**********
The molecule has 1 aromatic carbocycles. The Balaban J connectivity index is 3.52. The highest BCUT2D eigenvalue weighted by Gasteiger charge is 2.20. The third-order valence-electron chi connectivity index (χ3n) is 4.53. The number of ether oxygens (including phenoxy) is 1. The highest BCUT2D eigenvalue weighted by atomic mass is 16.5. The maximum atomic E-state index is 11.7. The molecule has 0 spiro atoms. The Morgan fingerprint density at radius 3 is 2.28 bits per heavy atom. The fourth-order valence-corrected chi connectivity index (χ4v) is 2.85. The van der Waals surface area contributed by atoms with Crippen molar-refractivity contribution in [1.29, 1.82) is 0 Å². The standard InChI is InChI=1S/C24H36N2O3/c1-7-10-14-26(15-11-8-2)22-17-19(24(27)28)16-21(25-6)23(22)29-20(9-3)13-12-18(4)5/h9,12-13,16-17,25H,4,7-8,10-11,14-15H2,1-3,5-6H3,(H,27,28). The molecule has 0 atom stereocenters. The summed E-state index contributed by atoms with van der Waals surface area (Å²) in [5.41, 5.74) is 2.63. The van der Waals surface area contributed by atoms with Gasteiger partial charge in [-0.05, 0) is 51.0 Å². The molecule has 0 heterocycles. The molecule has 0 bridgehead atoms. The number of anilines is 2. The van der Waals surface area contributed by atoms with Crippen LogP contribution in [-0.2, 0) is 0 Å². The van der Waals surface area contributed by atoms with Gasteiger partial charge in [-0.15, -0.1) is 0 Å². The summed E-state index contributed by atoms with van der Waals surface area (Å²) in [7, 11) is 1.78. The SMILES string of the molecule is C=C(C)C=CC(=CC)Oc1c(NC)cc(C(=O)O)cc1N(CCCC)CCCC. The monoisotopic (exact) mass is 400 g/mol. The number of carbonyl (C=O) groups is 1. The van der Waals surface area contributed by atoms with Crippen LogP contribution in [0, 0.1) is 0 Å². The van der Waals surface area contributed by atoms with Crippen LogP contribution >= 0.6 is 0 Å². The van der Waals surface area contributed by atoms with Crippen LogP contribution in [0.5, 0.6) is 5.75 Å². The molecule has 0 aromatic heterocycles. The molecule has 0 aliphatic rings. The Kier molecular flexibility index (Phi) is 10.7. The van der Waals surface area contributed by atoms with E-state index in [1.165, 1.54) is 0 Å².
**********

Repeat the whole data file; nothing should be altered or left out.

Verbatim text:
The molecule has 1 aromatic carbocycles. The Balaban J connectivity index is 3.52. The highest BCUT2D eigenvalue weighted by Gasteiger charge is 2.20. The third-order valence-electron chi connectivity index (χ3n) is 4.53. The number of ether oxygens (including phenoxy) is 1. The highest BCUT2D eigenvalue weighted by atomic mass is 16.5. The maximum atomic E-state index is 11.7. The molecule has 0 spiro atoms. The Morgan fingerprint density at radius 3 is 2.28 bits per heavy atom. The fourth-order valence-corrected chi connectivity index (χ4v) is 2.85. The van der Waals surface area contributed by atoms with Crippen molar-refractivity contribution in [1.29, 1.82) is 0 Å². The standard InChI is InChI=1S/C24H36N2O3/c1-7-10-14-26(15-11-8-2)22-17-19(24(27)28)16-21(25-6)23(22)29-20(9-3)13-12-18(4)5/h9,12-13,16-17,25H,4,7-8,10-11,14-15H2,1-3,5-6H3,(H,27,28). The molecule has 0 atom stereocenters. The summed E-state index contributed by atoms with van der Waals surface area (Å²) in [5.41, 5.74) is 2.63. The van der Waals surface area contributed by atoms with Gasteiger partial charge in [-0.05, 0) is 51.0 Å². The molecule has 0 heterocycles. The molecule has 0 bridgehead atoms. The number of anilines is 2. The van der Waals surface area contributed by atoms with Crippen LogP contribution in [-0.2, 0) is 0 Å². The van der Waals surface area contributed by atoms with Gasteiger partial charge in [-0.15, -0.1) is 0 Å². The summed E-state index contributed by atoms with van der Waals surface area (Å²) in [7, 11) is 1.78. The SMILES string of the molecule is C=C(C)C=CC(=CC)Oc1c(NC)cc(C(=O)O)cc1N(CCCC)CCCC. The monoisotopic (exact) mass is 400 g/mol. The number of carbonyl (C=O) groups is 1. The van der Waals surface area contributed by atoms with Crippen LogP contribution in [0, 0.1) is 0 Å². The van der Waals surface area contributed by atoms with Crippen LogP contribution >= 0.6 is 0 Å². The van der Waals surface area contributed by atoms with Crippen LogP contribution in [0.5, 0.6) is 5.75 Å². The molecule has 0 aromatic heterocycles. The molecule has 0 aliphatic rings. The Kier molecular flexibility index (Phi) is 10.7. The van der Waals surface area contributed by atoms with E-state index in [1.165, 1.54) is 0 Å².